If many parties want to call the same output terminal, then we have two options: merging the callers into a single multiparty call, or giving busy signals to all but one of the callers.
In either case, the first thing to do is to sort the calls according to their destinations. Unfortunately, no deterministic -bit-step sorting algorithm is known for the multibutterfly network at present, although word- and bit-step randomized algorithms are known for the butterfly [20, 34]. If a deterministic -bit-step algorithm is required, the multibutterfly could be augmented with a sorting circuit such as the AKS sorting circuit . The AKS sorting circuit will provide us with a set of edge-disjoint paths from its inputs to its outputs. If node-disjoint paths are desired, then each comparator in the circuit can be replaced by a complete bipartite graph. Note that in neither case is the sorting circuit a nonblocking network, since adding new calls at the inputs may alter the sorted order, thus disrupting existing paths. In the remainder of this section, we will use a sorting circuit either in conjunction with a butterfly network to route calls in a rearrangeable fashion, or in conjunction with a multibutterfly to route calls in a nonblocking fashion. In the latter case, the sorting circuit is used only to help compute the routes that the calls take, and not to route the calls themselves.
Once the calls have been sorted, a parallel prefix computation is applied to the sorted list of calls. For each destination, one of the calls is marked as a winner, and the others as losers. For a description of prefix operations, and how they can be implemented in bit steps on a complete binary tree (which is a subgraph of the butterfly), see [16, Section 1.2,].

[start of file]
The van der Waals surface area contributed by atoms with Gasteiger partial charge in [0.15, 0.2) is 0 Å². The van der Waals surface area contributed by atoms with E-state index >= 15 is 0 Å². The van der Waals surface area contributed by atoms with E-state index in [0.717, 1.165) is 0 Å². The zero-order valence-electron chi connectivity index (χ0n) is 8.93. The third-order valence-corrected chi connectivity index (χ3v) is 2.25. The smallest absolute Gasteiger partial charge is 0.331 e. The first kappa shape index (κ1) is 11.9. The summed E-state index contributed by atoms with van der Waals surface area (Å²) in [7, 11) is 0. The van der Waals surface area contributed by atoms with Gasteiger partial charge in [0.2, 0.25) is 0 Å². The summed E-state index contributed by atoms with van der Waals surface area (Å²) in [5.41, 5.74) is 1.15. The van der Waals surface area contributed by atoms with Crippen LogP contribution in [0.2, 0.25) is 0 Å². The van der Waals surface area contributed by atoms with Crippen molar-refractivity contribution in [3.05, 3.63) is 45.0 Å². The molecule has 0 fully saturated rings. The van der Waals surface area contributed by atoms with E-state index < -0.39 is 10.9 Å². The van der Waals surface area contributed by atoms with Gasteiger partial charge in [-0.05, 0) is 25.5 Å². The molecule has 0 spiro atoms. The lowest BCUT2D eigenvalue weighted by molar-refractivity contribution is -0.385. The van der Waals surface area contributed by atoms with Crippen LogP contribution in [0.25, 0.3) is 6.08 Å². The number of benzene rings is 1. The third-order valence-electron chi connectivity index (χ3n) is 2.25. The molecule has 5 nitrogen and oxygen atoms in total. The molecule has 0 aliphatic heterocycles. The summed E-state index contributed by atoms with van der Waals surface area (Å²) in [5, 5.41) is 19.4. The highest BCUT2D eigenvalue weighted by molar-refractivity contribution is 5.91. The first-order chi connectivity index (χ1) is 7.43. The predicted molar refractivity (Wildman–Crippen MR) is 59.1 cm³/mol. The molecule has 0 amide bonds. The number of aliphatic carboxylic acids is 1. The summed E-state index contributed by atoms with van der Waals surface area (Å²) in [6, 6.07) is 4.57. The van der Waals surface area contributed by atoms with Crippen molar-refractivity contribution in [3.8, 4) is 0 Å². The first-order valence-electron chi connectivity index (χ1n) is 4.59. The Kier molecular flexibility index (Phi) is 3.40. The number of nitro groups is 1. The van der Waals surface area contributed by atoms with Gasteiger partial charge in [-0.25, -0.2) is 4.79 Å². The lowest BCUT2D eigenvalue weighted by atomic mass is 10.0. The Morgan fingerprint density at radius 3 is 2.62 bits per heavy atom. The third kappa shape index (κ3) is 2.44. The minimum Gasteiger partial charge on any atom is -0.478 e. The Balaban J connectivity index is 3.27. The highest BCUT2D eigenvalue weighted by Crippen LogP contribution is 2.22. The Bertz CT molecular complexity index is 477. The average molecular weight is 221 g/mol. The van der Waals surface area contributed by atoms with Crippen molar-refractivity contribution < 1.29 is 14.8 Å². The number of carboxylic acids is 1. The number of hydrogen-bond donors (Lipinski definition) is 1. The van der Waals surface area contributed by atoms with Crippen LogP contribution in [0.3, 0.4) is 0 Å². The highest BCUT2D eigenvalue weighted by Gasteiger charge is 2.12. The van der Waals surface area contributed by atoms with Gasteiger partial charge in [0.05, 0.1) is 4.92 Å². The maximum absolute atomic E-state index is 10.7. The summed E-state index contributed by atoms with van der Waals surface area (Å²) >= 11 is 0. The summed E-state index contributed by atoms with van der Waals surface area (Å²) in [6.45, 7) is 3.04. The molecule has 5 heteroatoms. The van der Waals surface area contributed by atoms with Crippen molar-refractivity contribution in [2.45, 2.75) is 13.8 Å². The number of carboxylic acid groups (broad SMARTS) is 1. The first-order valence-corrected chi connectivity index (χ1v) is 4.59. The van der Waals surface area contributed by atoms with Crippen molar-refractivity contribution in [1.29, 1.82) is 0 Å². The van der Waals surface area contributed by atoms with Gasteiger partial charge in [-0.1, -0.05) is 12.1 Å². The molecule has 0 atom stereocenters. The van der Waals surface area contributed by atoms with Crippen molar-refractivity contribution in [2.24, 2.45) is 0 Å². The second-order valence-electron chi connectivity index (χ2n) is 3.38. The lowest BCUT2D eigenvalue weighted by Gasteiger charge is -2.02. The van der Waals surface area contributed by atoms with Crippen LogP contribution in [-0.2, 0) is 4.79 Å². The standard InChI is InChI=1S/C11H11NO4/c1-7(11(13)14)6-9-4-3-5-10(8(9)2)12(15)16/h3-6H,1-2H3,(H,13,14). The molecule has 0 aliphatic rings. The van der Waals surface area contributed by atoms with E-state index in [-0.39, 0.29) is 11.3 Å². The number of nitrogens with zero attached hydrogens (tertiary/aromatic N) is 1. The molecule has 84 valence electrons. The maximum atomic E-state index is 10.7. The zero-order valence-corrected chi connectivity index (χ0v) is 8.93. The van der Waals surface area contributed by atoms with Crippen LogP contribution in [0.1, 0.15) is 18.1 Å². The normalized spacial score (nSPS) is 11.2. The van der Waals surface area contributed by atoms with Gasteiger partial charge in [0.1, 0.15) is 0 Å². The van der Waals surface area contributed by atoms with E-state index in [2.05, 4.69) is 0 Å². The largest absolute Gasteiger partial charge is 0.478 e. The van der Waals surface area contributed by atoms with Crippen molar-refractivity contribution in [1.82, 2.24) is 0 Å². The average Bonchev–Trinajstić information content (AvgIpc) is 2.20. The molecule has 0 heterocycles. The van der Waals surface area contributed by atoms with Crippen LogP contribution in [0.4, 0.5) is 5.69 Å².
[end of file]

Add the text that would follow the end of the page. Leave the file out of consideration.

If it suffices to send a busy signal to all of the callers except one, then these signals can be sent back to the losers along their paths through the sorting circuit, and the winning path can be established (in a nonblocking fashion) in a multibutterfly network.
If the calls are to be merged into a single call, then the next step is to label the winners according to their positions in the sorted order, and to give each loser the label of the winner for its destination. This is also prefix computation.
To route calls in a rearrangeable fashion, we identify the outputs of the sorting circuit with the inputs of a butterfly network. Each call is routed greedily in the butterfly network to the output in the row with the same number as the winner's index. This type of routing problem is called a packing problem. Surprisingly, only calls with the same destination will collide during the routing of any packing problem [16, Section 3.4.3,]. After this step, all of the calls to the same destination have been merged into a single call. Since the calls remain sorted by destination, the problem of routing them to their destinations is called a monotone routing problem. Any monotone routing problem can be solved with a single pass through two back-to-back butterfly networks without collisions [16, Section 3.4.3,].
To route calls in a nonblocking fashion, we can either assume that all callers are known at the time that a call is established or not. If all of the callers are known, we can route the calls backwards through a multibutterfly from the shared output to each of the inputs of the callers using the first scheme described in Section 5.1. Otherwise, we can use the second scheme of Section 5.1 in reverse to route the calls using paths of length .